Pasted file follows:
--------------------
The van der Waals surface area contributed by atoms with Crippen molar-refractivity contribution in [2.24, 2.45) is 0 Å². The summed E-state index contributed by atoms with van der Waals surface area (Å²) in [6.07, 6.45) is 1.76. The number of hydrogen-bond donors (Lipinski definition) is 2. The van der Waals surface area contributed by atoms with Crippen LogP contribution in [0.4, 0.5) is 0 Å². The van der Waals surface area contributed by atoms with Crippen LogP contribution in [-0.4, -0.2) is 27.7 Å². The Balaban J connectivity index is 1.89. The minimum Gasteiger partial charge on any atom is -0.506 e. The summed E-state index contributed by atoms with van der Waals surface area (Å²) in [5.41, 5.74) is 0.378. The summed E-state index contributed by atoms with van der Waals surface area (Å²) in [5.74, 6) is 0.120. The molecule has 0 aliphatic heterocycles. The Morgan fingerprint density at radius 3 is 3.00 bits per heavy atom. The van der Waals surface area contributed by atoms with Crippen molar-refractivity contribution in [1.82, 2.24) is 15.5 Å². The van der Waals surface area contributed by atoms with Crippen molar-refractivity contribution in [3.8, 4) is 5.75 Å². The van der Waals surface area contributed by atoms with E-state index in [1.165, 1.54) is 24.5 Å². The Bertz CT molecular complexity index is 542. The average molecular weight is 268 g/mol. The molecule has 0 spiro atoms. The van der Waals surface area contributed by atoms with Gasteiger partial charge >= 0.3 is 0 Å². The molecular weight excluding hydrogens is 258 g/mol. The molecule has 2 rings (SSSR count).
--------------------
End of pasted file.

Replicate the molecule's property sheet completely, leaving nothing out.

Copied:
The van der Waals surface area contributed by atoms with Crippen molar-refractivity contribution in [2.24, 2.45) is 0 Å². The summed E-state index contributed by atoms with van der Waals surface area (Å²) in [6.07, 6.45) is 1.76. The number of hydrogen-bond donors (Lipinski definition) is 2. The van der Waals surface area contributed by atoms with Crippen LogP contribution in [0.4, 0.5) is 0 Å². The van der Waals surface area contributed by atoms with Crippen LogP contribution in [-0.4, -0.2) is 27.7 Å². The Balaban J connectivity index is 1.89. The minimum Gasteiger partial charge on any atom is -0.506 e. The summed E-state index contributed by atoms with van der Waals surface area (Å²) in [5.41, 5.74) is 0.378. The summed E-state index contributed by atoms with van der Waals surface area (Å²) in [5.74, 6) is 0.120. The molecule has 0 aliphatic heterocycles. The Morgan fingerprint density at radius 3 is 3.00 bits per heavy atom. The van der Waals surface area contributed by atoms with Crippen molar-refractivity contribution in [1.82, 2.24) is 15.5 Å². The van der Waals surface area contributed by atoms with Crippen molar-refractivity contribution in [3.8, 4) is 5.75 Å². The van der Waals surface area contributed by atoms with E-state index in [1.165, 1.54) is 24.5 Å². The Bertz CT molecular complexity index is 542. The average molecular weight is 268 g/mol. The molecule has 0 spiro atoms. The van der Waals surface area contributed by atoms with Gasteiger partial charge >= 0.3 is 0 Å². The molecular weight excluding hydrogens is 258 g/mol. The molecule has 2 rings (SSSR count).